Presentation: HTML and Advanced Formatting in Canvas (Aug. 20, 11 a.m.–12:30 p.m.)

Join CATL for a presentation and Q&A session Friday, August 20 from 11 a.m. to 12:30 p.m. We’ll be covering the advanced and sometimes “hidden” editing features in Canvas pages, syllabi, assignments, and other areas of Canvas where the Rich Content Editor can be found. We’ll cover layouts, tables, buttons, callouts, linking within and between pages, and doing more with images.

This is a great topic for those who wish to freshen up the overall look and feel of their Canvas site, incorporate new or improved banner images, want to make their content more accessible, are building liquid syllabi, or just want to see more of what Canvas can do!

Click Here to Join via MS Teams

Workshop: Using the Canvas Grades Tool (Aug. 25 and 30)

Need some time with a Teaching, Learning, and Technology Consultant from CATL as we transition into the fall semester? In addition to our virtual office hours, we’ll be holding some presentations and workshops on teaching with tools like PlayPosit, VoiceThread, and Zoom. As always, reach out about scheduling a consultation if these topics, dates, and times do not align with your schedules!

Here are the times for our Using the Canvas Grades Tool workshop:

  • Wednesday, Aug. 25, 8–9 a.m. 
  • Monday, Aug. 30, 9–10 a.m. 

Join a session via Zoom

Call for Participants: Liquid Syllabus Pilot

Looking to spice up your syllabus for Fall 2021? Consider going digital with a liquid syllabus! CATL is looking for instructors to pilot our liquid syllabus Canvas template. A liquid syllabus is a media-rich, web-friendly syllabus written in welcoming, student-centered language. Our template takes these elements into consideration and packages them conveniently in Canvas’s built-in Syllabus page. If you are interested in trying out our template and providing us with feedback, please register below.

Register Here

FAQ

Does the liquid syllabus template meet the University’s requirements for a syllabus?

Yes, the template meets all the requirements on the University’s syllabus checklist.

If I sign up for the pilot, do I have to use the template for my fall courses?

While we encourage you to try using the template for a course this fall, you are also welcome to use it for a course in a future semester or just experiment with it in a sandbox course.

How do I get access to the template?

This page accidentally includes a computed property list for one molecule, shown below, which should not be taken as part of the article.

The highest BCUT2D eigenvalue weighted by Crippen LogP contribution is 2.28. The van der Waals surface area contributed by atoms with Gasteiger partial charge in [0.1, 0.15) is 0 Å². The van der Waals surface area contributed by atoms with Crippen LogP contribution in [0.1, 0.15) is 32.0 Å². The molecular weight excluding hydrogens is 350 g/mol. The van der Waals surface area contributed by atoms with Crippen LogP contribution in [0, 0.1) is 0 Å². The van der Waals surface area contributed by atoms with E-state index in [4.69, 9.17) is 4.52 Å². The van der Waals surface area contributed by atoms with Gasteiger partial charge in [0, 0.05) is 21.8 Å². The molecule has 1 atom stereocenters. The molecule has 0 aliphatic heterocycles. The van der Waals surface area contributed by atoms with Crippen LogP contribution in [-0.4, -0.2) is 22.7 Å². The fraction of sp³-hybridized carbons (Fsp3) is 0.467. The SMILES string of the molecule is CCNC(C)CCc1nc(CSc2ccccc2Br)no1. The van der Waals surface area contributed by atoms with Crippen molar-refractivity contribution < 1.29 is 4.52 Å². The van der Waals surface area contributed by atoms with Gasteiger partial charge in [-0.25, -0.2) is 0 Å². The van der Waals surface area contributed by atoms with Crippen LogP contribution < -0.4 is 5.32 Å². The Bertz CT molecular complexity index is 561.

When you register, we will ask you to provide a link to the instructional course or sandbox course you’d like the template added to. A CATL member will import the template into the Syllabus page of your Canvas course and then email you to notify you when it’s ready to use.

Can I change, add, or delete parts of the template?

Certainly! In fact, we highly encourage you to make the template your own. Our language is there as an example, but it will mean more to your students if your messages are customized. After making changes, we encourage you to check your template against the University’s syllabus guidelines to ensure that your final product still meets all standards.

I need a PDF or print version of my syllabus—what should I do?

We will include instructions on how to save your syllabus as a PDF when you register, but the short version is that in your browser you can right-click on the body of your Syllabus page, select “Print”, and then change the printer destination to “Save As PDF”.

How can I learn more about liquid syllabi or this template?

Our blog post on liquid syllabi is a great introduction to the concept if you want to learn more before you sign up. We also have a session recording where we go through our liquid syllabus template and explain each section in detail. As always, feel free to email us at catl@uwgb.edu if you have more questions.

So You Want to Be Flexible: Canvas Can Help

Article by Luke Konkol

In a time when students might require extra flexibility, it’s important to remember that it should not come at the expense of instructor bandwidth. Providing extensions on student work, alternative assignments, or dropping work can have a positive impact on students, but how can we best find the sweet spot between an inflexible structure and ‘anything goes’? Some answers lie in Canvas features. In this post, I’ll share a few ideas of how you might set up Canvas for your own benefit, in addition to students’.

“I Just Need a Little More Time.”

By default when you make a Canvas assignment, it’s assigned to every student and the due dates apply accordingly. However, you can also get specific and assign different dates to individual students. It’s easy to get lost in a sea of emails asking for extensions, and masses of sticky notes and spreadsheets suggest that no method of tracking them has been totally effective. By updating the assignment dates for each student who gets an extension, Canvas will track this for you and the student alike.

Some instructors also don’t realize how late work shows up on the student side. When work is late, Canvas is overly clear, marking it with a big red “LATE”. This can be off-putting to otherwise achieving students—especially when the work is not actually late. Adjusting a student’s individual due date means their work will only be marked as late if it is submitted past their specific due date.

A Usable Gradebook